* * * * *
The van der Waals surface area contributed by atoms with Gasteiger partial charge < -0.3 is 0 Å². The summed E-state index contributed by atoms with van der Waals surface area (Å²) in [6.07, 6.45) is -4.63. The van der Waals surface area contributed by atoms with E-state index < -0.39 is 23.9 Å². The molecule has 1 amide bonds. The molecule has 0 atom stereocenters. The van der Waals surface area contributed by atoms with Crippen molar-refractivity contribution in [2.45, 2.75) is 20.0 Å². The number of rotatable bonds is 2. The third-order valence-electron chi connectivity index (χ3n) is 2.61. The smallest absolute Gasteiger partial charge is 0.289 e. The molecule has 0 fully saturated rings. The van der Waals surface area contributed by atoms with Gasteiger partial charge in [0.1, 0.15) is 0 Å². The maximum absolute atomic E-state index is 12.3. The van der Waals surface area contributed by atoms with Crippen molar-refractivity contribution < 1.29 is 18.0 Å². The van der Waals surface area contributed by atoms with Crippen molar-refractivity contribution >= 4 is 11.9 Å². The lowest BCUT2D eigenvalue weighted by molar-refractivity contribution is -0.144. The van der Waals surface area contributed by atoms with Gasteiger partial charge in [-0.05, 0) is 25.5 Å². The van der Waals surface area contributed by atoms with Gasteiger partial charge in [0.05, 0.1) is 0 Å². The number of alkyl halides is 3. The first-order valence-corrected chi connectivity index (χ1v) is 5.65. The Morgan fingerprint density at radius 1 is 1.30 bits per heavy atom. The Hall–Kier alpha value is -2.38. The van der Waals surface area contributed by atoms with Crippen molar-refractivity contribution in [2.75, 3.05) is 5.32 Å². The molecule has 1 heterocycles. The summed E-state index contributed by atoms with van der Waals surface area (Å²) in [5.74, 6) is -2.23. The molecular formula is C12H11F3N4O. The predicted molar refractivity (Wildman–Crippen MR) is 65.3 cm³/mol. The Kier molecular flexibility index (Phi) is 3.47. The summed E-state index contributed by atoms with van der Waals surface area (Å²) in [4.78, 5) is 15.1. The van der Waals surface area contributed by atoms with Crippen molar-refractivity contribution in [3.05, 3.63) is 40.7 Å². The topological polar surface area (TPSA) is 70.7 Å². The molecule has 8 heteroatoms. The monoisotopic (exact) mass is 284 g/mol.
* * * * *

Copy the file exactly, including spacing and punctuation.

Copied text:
The van der Waals surface area contributed by atoms with Gasteiger partial charge < -0.3 is 0 Å². The summed E-state index contributed by atoms with van der Waals surface area (Å²) in [6.07, 6.45) is -4.63. The van der Waals surface area contributed by atoms with E-state index < -0.39 is 23.9 Å². The molecule has 1 amide bonds. The molecule has 0 atom stereocenters. The van der Waals surface area contributed by atoms with Crippen molar-refractivity contribution in [2.45, 2.75) is 20.0 Å². The number of rotatable bonds is 2. The third-order valence-electron chi connectivity index (χ3n) is 2.61. The smallest absolute Gasteiger partial charge is 0.289 e. The molecule has 0 fully saturated rings. The van der Waals surface area contributed by atoms with Gasteiger partial charge in [0.1, 0.15) is 0 Å². The maximum absolute atomic E-state index is 12.3. The van der Waals surface area contributed by atoms with Crippen molar-refractivity contribution < 1.29 is 18.0 Å². The van der Waals surface area contributed by atoms with Crippen molar-refractivity contribution >= 4 is 11.9 Å². The lowest BCUT2D eigenvalue weighted by molar-refractivity contribution is -0.144. The van der Waals surface area contributed by atoms with Gasteiger partial charge in [-0.05, 0) is 25.5 Å². The van der Waals surface area contributed by atoms with Gasteiger partial charge in [0.05, 0.1) is 0 Å². The number of alkyl halides is 3. The first-order valence-corrected chi connectivity index (χ1v) is 5.65. The Morgan fingerprint density at radius 1 is 1.30 bits per heavy atom. The Hall–Kier alpha value is -2.38. The van der Waals surface area contributed by atoms with Crippen molar-refractivity contribution in [2.75, 3.05) is 5.32 Å². The molecule has 1 heterocycles. The summed E-state index contributed by atoms with van der Waals surface area (Å²) in [5.74, 6) is -2.23. The molecular formula is C12H11F3N4O. The predicted molar refractivity (Wildman–Crippen MR) is 65.3 cm³/mol. The Kier molecular flexibility index (Phi) is 3.47. The summed E-state index contributed by atoms with van der Waals surface area (Å²) in [4.78, 5) is 15.1. The van der Waals surface area contributed by atoms with Crippen molar-refractivity contribution in [3.05, 3.63) is 40.7 Å². The topological polar surface area (TPSA) is 70.7 Å². The molecule has 8 heteroatoms. The monoisotopic (exact) mass is 284 g/mol.